Paul Puey : Almost all … Actually, I can’t think of any that aren’t this. All of the mobile device hacks that lose cryptocurrency that have been published in the media are almost entirely due to custodial solutions holding someone’s cryptocurrency. It’s always a SIM card hack, which means someone ported a SIM card phone number, got access to your number, which allowed them to reset your email, which allowed them to reset the password of an exchange account, which allowed them to remove your cryptocurrency from an exchange account. That was the hack. The phone itself was never hacked. The phone company was, a centralized service which held the value which is your phone number. When the layman, an uneducated person, sees that, the first thing they think is, “My mobile phone is insecure.” When it’s a phone company, that is. I was SIM hacked about a month and a half ago, and absolutely no cryptocurrency was lost because I didn’t have anything that people could steal on an exchange. The exchanges I did have, I had two-factor authentication on them, but my cryptocurrency’s in keys that I own, and with that, a SIM hack couldn’t have affected me.

Paul Puey : I mean, this is a critical difference that many people don’t dig any deeper into, and if you look at the title of these media articles, it’s really misleading. I think that’s the first knee-jerk reaction that people have to mobile devices being insecure. Now, granted, inherently in between a mobile device and a Trezor, or a ledger and a hardware wallet, if you think about a digital attack from an outside source, I’ll give definite credit that, from that point of view, a hardware wallet is more secure from that specific attack vector. It’s more secure. However, if you look at it from the viewpoint of the type of errors a user’s likely to make, people have lost money from hardware wallets by virtue of the backup. This is a critical thing, and it’s not just something that hardware wallets have a major flaw in. It’s any wallet that requires a user to back up their seed, write down 12, 24 words.

Paul Puey : People don’t realize that while you might build the most secure device for securing crypto, you’ve thrown the most sensitive thing, right, these 12, 24 words, you’ve thrown them at a very, very imperfect user and told them to put it somewhere that is both secure against other people but that they won’t lose. If you think about the human brain, it’s not good at both. Right? You want to put it somewhere that’s out of sight but not out of mind, and those are kind of like butting heads, and that is the weakness of pretty much any solution that says, “Write down these 12 words.”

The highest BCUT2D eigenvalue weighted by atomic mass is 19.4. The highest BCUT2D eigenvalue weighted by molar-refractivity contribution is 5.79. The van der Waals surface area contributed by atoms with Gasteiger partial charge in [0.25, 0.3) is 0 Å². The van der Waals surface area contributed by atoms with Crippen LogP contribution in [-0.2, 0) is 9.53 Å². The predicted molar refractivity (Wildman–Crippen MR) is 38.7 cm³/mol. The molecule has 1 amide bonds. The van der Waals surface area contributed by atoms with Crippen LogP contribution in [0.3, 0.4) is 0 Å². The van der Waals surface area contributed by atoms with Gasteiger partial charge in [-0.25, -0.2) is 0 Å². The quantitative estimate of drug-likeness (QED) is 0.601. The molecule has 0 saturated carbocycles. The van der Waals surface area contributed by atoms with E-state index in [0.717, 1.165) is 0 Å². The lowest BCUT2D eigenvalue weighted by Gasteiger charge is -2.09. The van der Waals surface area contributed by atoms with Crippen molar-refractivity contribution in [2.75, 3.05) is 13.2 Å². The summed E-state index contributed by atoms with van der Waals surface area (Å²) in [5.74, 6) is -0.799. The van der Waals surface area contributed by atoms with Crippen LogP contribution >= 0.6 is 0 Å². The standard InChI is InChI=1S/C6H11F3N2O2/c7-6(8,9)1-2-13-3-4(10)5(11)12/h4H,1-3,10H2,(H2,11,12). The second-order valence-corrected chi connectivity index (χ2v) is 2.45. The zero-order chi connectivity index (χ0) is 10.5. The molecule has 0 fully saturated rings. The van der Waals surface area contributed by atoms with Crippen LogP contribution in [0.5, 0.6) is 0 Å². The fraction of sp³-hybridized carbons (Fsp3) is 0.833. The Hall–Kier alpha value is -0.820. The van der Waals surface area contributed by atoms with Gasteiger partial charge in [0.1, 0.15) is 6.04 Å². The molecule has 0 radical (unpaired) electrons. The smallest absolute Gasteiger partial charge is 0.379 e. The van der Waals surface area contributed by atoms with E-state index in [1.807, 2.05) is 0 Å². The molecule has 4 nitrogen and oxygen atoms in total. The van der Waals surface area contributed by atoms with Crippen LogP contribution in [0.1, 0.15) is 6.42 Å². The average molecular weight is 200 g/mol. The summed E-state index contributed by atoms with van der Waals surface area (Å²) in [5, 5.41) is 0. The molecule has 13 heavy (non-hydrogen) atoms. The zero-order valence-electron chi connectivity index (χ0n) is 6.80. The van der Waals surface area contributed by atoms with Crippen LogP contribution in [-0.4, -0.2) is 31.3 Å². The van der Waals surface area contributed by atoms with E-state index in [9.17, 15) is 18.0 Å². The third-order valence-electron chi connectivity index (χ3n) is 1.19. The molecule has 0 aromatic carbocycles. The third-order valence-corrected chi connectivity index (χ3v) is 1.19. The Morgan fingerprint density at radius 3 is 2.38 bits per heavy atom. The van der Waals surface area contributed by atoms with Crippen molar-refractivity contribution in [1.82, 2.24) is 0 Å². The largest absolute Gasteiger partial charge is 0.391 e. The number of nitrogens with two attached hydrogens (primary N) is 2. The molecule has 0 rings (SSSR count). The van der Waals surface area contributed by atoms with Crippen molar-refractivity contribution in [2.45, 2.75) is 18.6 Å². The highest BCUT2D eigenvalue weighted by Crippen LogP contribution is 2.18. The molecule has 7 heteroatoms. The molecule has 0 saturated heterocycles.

Paul Puey : That’s why I’ve never been a fan of those 12 words or a file that you have to save and remember where it is. That is kind of the inherent flaw. I know people that have taken 12 words, put it somewhere very unsafe like on Dropbox unencrypted, or underneath a keyboard, and that be the reason that they lost a vast majority of their cryptocurrency. That is the single kind of kink in the armor that people kind of don’t realize is pretty significant in almost all wallet solutions.

Nye : Agreed, man. Agreed. I mean, I’ve seen a couple different solutions coming out for them, for higher security on those 12, 24 words, whatever they are. I have a buddy who literally writes down his 24-word passphrase, and I’m not even kidding you, he puts them in three separate parts across the world. I think it’s really interesting to see people take things like that really, really seriously, but when we’re talking about mobile wallets, we’re talking about the SIM hacks there.

Nye : I think you’re right there. I was recently SIM hacked as well, SIM swapped, whatever you want to call it. No crypto was stolen either, but it’s scary. People can get into your email and things like that, and it’s important just not to store your 12, 24 or whatever, word code phrase in a place that is highly vulnerable. When you’re building these security issues for mobile wallets, or the security concerns I should say, for mobile wallets, is, what are the vulnerabilities you guys are looking for? Like is there specific things where you’re like, “Okay, we need to watch this area. We need to watch this area, watch this area”? Is it like, and how did you even begin to learn about those vulnerabilities?

Paul Puey : Right, so the vulnerabilities that we are obviously looking for first are the vulnerabilities of the human, so don’t want to overemphasize that, but what are people most likely to do, forget, do wrong, or just simply not do in general? When it comes to kind of digital vulnerabilities, not like the human error, the things that we’re looking for are, or what we have heard and analyzed on a mobile device or even on a computer, one of the two biggest vulnerabilities and even, as much as he might say a whole lot of wack job statements, the two vulnerabilities that even John McAfee has kind of mentioned as being most prevalent on computing devices are not full root access malware that can see and enter your programs, and change what you see on screen, and access the memory of the programs while they’re running. That’s not the type of vulnerabilities that we see.

Paul Puey : They’re typically, they fall under two categories, a screen grabber and a keyboard logger. Right. Those are kind of the two, and so in assessing a lot of tools for cryptocurrency, I kind of asked myself, “How can we defeat or at least mitigate those risks, right, if there is a screen grabber or there’s a keylogger?”